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We met the road at around gridpoint 344720, and it was a short walk along the road to Clova, where we popped into the hotel for a cup of tea. There are some really friendly bar staff in there - I'm sure it'd be a good spot for a meal and a pint.

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Towards Clova

Altogether this was a fantastic walk - stunning skies and scenery in an area of the country I rarely have a reason to visit. It's well worth popping up for a short jaunt around the corries, absolutely cracking.

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Our route, seen from further down the glen.


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joenorris
 
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Re: A snowy Angus jaunt to start the winter season

Postby LeithySuburbs » Mon Dec 05, 2011 9:56 pm

Looks like a nice winter day oot :D . It's to my shame that I have yet to to fully explore the Angus Glens :? .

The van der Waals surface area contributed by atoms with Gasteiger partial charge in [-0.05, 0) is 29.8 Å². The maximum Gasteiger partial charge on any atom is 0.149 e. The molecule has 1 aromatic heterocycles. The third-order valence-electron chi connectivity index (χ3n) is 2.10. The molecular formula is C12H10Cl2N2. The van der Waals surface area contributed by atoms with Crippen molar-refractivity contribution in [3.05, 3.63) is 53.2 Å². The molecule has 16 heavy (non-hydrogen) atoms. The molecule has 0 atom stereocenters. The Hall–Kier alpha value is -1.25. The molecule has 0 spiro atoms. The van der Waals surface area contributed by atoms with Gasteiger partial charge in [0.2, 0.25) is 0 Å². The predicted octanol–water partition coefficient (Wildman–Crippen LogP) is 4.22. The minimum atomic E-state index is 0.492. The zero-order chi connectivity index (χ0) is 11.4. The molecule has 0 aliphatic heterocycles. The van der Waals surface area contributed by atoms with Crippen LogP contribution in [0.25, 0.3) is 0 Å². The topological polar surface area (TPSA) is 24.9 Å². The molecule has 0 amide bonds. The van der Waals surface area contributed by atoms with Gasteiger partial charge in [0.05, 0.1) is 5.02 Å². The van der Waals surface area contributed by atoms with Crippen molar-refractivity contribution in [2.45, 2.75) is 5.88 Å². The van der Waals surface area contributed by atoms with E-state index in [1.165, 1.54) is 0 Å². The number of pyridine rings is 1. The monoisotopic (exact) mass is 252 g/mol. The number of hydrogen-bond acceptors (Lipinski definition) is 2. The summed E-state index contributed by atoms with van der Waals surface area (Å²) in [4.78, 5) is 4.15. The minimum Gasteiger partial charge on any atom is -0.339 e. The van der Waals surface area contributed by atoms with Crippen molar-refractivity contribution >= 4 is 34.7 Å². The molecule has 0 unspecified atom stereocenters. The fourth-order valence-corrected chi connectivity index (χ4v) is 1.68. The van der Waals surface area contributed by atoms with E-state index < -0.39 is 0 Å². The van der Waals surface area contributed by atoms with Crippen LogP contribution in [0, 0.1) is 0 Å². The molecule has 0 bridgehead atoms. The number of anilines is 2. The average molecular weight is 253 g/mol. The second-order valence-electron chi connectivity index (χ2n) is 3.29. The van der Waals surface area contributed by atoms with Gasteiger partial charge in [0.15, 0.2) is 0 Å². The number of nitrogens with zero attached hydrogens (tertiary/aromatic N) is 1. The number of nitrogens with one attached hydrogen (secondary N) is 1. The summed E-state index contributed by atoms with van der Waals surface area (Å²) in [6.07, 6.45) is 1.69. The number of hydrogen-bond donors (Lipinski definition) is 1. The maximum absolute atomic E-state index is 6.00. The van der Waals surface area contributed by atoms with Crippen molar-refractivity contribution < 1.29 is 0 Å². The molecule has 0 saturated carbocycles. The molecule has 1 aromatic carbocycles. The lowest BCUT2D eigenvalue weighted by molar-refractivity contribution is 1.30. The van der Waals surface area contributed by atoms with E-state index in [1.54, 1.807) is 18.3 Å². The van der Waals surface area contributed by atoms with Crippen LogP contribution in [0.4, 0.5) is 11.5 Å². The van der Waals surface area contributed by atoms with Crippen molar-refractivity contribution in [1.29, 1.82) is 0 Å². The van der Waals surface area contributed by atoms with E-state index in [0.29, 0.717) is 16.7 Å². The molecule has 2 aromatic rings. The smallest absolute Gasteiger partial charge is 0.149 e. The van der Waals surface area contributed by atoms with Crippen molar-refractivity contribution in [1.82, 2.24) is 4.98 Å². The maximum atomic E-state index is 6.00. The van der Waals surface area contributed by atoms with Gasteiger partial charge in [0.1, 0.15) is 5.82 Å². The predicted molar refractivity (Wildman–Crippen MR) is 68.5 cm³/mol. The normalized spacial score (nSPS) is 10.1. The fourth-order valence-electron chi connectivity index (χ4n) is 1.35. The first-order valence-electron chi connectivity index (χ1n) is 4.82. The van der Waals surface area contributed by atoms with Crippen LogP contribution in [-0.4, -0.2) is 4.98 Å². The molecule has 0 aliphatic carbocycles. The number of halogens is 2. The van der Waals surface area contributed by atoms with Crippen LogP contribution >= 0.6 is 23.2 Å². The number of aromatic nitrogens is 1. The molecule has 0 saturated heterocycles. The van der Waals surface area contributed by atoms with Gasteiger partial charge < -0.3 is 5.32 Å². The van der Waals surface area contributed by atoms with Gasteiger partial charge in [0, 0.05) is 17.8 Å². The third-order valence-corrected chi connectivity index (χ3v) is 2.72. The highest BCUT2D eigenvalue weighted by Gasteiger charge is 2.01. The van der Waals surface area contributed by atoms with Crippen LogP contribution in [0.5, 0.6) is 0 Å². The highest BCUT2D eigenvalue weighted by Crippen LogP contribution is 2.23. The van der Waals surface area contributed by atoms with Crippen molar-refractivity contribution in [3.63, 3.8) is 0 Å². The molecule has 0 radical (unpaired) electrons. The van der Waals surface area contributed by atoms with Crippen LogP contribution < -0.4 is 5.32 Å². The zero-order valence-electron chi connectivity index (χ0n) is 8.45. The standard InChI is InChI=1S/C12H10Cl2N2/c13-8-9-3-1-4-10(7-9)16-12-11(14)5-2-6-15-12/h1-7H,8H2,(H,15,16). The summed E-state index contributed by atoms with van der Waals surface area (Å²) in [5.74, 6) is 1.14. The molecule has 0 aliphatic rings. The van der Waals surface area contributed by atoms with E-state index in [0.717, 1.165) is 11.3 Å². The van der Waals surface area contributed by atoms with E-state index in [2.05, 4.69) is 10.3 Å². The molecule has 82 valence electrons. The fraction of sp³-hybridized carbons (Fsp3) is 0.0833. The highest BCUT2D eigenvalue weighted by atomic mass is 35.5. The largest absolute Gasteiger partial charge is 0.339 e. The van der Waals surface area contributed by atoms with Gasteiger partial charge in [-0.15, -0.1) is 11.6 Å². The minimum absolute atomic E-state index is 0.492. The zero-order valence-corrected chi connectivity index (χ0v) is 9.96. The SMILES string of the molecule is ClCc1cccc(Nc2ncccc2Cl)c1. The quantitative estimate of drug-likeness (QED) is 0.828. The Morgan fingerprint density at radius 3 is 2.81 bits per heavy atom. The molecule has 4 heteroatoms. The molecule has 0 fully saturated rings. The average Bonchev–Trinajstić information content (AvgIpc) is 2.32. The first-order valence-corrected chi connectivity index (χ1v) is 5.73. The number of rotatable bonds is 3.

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LeithySuburbs
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Re: A snowy Angus jaunt to start the winter season

Postby Graeme D » Wed Dec 07, 2011 2:56 pm

Hey Joe, I am at work and cannot see the photos at the moment, but from the date I see this was Monday you did this. A friend and I did more or less the same route the day before, the Sunday, and it was, as you say, "baltic". Cracking day though. I look forward to looking at your photos when I'm online at home later. 8)
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Re: A snowy Angus jaunt to start the winter season

Postby kevsbald » Wed Dec 07, 2011 3:49 pm

Excellent stuff - must get up there.
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kevsbald
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Re: A snowy Angus jaunt to start the winter season

Postby Merry-walker » Wed Dec 07, 2011 3:51 pm

Fantastic report Joe. You certainly had one of the best days for a good hike. Smashing photies too. Lived in this area for years and I still can't name the hills :shock: :lol:

Cracking effort :D
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Merry-walker